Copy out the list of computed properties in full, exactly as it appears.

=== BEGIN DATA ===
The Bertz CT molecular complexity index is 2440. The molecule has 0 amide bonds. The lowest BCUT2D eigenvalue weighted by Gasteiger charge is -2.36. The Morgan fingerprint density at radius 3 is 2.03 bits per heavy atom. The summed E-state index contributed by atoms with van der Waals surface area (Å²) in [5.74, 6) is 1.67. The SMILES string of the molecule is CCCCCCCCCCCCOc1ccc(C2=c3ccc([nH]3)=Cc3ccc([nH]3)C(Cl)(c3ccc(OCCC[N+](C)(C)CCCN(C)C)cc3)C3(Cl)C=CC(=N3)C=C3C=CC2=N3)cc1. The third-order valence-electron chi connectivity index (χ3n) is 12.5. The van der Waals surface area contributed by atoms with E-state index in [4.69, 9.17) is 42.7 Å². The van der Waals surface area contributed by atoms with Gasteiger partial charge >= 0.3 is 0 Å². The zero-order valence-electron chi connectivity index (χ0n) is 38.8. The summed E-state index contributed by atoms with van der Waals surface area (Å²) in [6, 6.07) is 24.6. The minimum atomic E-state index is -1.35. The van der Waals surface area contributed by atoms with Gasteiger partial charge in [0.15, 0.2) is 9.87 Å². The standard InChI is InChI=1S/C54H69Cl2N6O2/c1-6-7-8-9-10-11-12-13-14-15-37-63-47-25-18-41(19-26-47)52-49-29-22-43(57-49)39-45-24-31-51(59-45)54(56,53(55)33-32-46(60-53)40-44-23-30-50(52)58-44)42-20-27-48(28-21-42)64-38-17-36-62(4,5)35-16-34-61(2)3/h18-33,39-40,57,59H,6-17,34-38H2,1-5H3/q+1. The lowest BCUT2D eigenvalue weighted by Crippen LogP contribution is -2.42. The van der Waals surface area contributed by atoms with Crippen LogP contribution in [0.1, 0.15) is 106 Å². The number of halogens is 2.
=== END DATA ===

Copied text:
The Bertz CT molecular complexity index is 2440. The molecule has 0 amide bonds. The lowest BCUT2D eigenvalue weighted by Gasteiger charge is -2.36. The Morgan fingerprint density at radius 3 is 2.03 bits per heavy atom. The summed E-state index contributed by atoms with van der Waals surface area (Å²) in [5.74, 6) is 1.67. The SMILES string of the molecule is CCCCCCCCCCCCOc1ccc(C2=c3ccc([nH]3)=Cc3ccc([nH]3)C(Cl)(c3ccc(OCCC[N+](C)(C)CCCN(C)C)cc3)C3(Cl)C=CC(=N3)C=C3C=CC2=N3)cc1. The third-order valence-electron chi connectivity index (χ3n) is 12.5. The van der Waals surface area contributed by atoms with E-state index in [4.69, 9.17) is 42.7 Å². The van der Waals surface area contributed by atoms with Gasteiger partial charge >= 0.3 is 0 Å². The zero-order valence-electron chi connectivity index (χ0n) is 38.8. The summed E-state index contributed by atoms with van der Waals surface area (Å²) in [6, 6.07) is 24.6. The minimum atomic E-state index is -1.35. The van der Waals surface area contributed by atoms with Gasteiger partial charge in [0.15, 0.2) is 9.87 Å². The standard InChI is InChI=1S/C54H69Cl2N6O2/c1-6-7-8-9-10-11-12-13-14-15-37-63-47-25-18-41(19-26-47)52-49-29-22-43(57-49)39-45-24-31-51(59-45)54(56,53(55)33-32-46(60-53)40-44-23-30-50(52)58-44)42-20-27-48(28-21-42)64-38-17-36-62(4,5)35-16-34-61(2)3/h18-33,39-40,57,59H,6-17,34-38H2,1-5H3/q+1. The lowest BCUT2D eigenvalue weighted by Crippen LogP contribution is -2.42. The van der Waals surface area contributed by atoms with Crippen LogP contribution in [0.1, 0.15) is 106 Å². The number of halogens is 2.